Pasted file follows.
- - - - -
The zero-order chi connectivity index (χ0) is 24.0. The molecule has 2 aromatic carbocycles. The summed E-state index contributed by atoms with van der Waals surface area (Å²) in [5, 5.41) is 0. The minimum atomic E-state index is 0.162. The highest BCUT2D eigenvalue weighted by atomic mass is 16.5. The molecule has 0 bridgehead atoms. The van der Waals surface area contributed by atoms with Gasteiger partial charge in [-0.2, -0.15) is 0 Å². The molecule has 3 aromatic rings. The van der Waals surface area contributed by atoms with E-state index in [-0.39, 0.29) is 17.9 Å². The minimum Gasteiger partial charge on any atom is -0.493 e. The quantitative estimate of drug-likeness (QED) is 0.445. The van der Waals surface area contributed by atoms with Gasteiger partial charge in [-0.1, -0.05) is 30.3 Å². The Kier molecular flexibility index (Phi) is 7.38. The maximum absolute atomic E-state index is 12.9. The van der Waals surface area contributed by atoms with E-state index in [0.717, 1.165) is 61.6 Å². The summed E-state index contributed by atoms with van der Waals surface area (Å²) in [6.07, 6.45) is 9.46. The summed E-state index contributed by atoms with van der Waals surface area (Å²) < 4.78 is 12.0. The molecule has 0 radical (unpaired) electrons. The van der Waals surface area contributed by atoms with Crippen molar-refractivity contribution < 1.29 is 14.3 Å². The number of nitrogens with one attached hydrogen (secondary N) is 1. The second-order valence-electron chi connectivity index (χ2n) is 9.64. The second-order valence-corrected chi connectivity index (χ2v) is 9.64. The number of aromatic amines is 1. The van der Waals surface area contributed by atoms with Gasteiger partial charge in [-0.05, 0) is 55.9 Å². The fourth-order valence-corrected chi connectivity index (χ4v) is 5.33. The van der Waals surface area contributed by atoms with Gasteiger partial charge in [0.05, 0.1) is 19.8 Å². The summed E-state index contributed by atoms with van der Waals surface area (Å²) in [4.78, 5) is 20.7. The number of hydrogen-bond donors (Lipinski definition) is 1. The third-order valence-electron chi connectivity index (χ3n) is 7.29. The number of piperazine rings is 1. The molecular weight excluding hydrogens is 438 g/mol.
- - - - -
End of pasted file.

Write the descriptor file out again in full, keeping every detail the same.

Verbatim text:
The zero-order chi connectivity index (χ0) is 24.0. The molecule has 2 aromatic carbocycles. The summed E-state index contributed by atoms with van der Waals surface area (Å²) in [5, 5.41) is 0. The minimum atomic E-state index is 0.162. The highest BCUT2D eigenvalue weighted by atomic mass is 16.5. The molecule has 0 bridgehead atoms. The van der Waals surface area contributed by atoms with Gasteiger partial charge in [-0.2, -0.15) is 0 Å². The molecule has 3 aromatic rings. The van der Waals surface area contributed by atoms with E-state index in [-0.39, 0.29) is 17.9 Å². The minimum Gasteiger partial charge on any atom is -0.493 e. The quantitative estimate of drug-likeness (QED) is 0.445. The van der Waals surface area contributed by atoms with Gasteiger partial charge in [-0.1, -0.05) is 30.3 Å². The Kier molecular flexibility index (Phi) is 7.38. The maximum absolute atomic E-state index is 12.9. The van der Waals surface area contributed by atoms with E-state index in [0.717, 1.165) is 61.6 Å². The summed E-state index contributed by atoms with van der Waals surface area (Å²) in [6.07, 6.45) is 9.46. The summed E-state index contributed by atoms with van der Waals surface area (Å²) < 4.78 is 12.0. The molecule has 0 radical (unpaired) electrons. The van der Waals surface area contributed by atoms with Crippen molar-refractivity contribution < 1.29 is 14.3 Å². The number of nitrogens with one attached hydrogen (secondary N) is 1. The second-order valence-electron chi connectivity index (χ2n) is 9.64. The second-order valence-corrected chi connectivity index (χ2v) is 9.64. The number of aromatic amines is 1. The van der Waals surface area contributed by atoms with Gasteiger partial charge in [-0.05, 0) is 55.9 Å². The fourth-order valence-corrected chi connectivity index (χ4v) is 5.33. The van der Waals surface area contributed by atoms with Gasteiger partial charge in [0.05, 0.1) is 19.8 Å². The summed E-state index contributed by atoms with van der Waals surface area (Å²) in [4.78, 5) is 20.7. The number of hydrogen-bond donors (Lipinski definition) is 1. The third-order valence-electron chi connectivity index (χ3n) is 7.29. The number of piperazine rings is 1. The molecular weight excluding hydrogens is 438 g/mol.